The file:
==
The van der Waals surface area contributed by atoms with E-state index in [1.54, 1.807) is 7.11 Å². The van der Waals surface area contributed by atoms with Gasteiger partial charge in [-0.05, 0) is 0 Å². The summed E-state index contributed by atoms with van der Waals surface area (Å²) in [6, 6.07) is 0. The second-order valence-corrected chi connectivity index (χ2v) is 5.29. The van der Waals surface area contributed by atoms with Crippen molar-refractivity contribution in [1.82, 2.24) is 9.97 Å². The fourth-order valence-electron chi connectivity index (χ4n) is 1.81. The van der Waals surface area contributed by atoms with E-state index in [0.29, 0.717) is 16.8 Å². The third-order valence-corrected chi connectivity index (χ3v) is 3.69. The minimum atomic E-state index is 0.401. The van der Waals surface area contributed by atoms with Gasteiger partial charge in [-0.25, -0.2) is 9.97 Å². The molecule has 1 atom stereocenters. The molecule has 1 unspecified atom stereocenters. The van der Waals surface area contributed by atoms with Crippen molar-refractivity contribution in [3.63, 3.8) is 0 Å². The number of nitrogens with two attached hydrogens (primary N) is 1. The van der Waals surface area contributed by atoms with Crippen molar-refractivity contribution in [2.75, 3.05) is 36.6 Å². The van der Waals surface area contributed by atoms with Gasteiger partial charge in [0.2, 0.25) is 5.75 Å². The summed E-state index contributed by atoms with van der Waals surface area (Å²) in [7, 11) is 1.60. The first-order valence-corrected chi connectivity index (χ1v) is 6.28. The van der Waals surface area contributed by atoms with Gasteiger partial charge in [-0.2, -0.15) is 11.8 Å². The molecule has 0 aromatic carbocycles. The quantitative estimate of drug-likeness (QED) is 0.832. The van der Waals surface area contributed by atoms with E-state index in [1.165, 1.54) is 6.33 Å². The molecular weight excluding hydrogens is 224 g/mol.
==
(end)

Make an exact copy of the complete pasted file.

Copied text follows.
The van der Waals surface area contributed by atoms with E-state index in [1.54, 1.807) is 7.11 Å². The van der Waals surface area contributed by atoms with Gasteiger partial charge in [-0.05, 0) is 0 Å². The summed E-state index contributed by atoms with van der Waals surface area (Å²) in [6, 6.07) is 0. The second-order valence-corrected chi connectivity index (χ2v) is 5.29. The van der Waals surface area contributed by atoms with Crippen molar-refractivity contribution in [1.82, 2.24) is 9.97 Å². The fourth-order valence-electron chi connectivity index (χ4n) is 1.81. The van der Waals surface area contributed by atoms with E-state index in [0.29, 0.717) is 16.8 Å². The third-order valence-corrected chi connectivity index (χ3v) is 3.69. The minimum atomic E-state index is 0.401. The van der Waals surface area contributed by atoms with Gasteiger partial charge in [-0.25, -0.2) is 9.97 Å². The molecule has 1 atom stereocenters. The molecule has 1 unspecified atom stereocenters. The van der Waals surface area contributed by atoms with Crippen molar-refractivity contribution in [3.63, 3.8) is 0 Å². The number of nitrogens with two attached hydrogens (primary N) is 1. The van der Waals surface area contributed by atoms with Crippen molar-refractivity contribution in [2.75, 3.05) is 36.6 Å². The van der Waals surface area contributed by atoms with Gasteiger partial charge in [0.2, 0.25) is 5.75 Å². The summed E-state index contributed by atoms with van der Waals surface area (Å²) in [7, 11) is 1.60. The first-order valence-corrected chi connectivity index (χ1v) is 6.28. The van der Waals surface area contributed by atoms with Gasteiger partial charge in [-0.2, -0.15) is 11.8 Å². The molecule has 0 aromatic carbocycles. The quantitative estimate of drug-likeness (QED) is 0.832. The van der Waals surface area contributed by atoms with E-state index in [1.165, 1.54) is 6.33 Å². The molecular weight excluding hydrogens is 224 g/mol.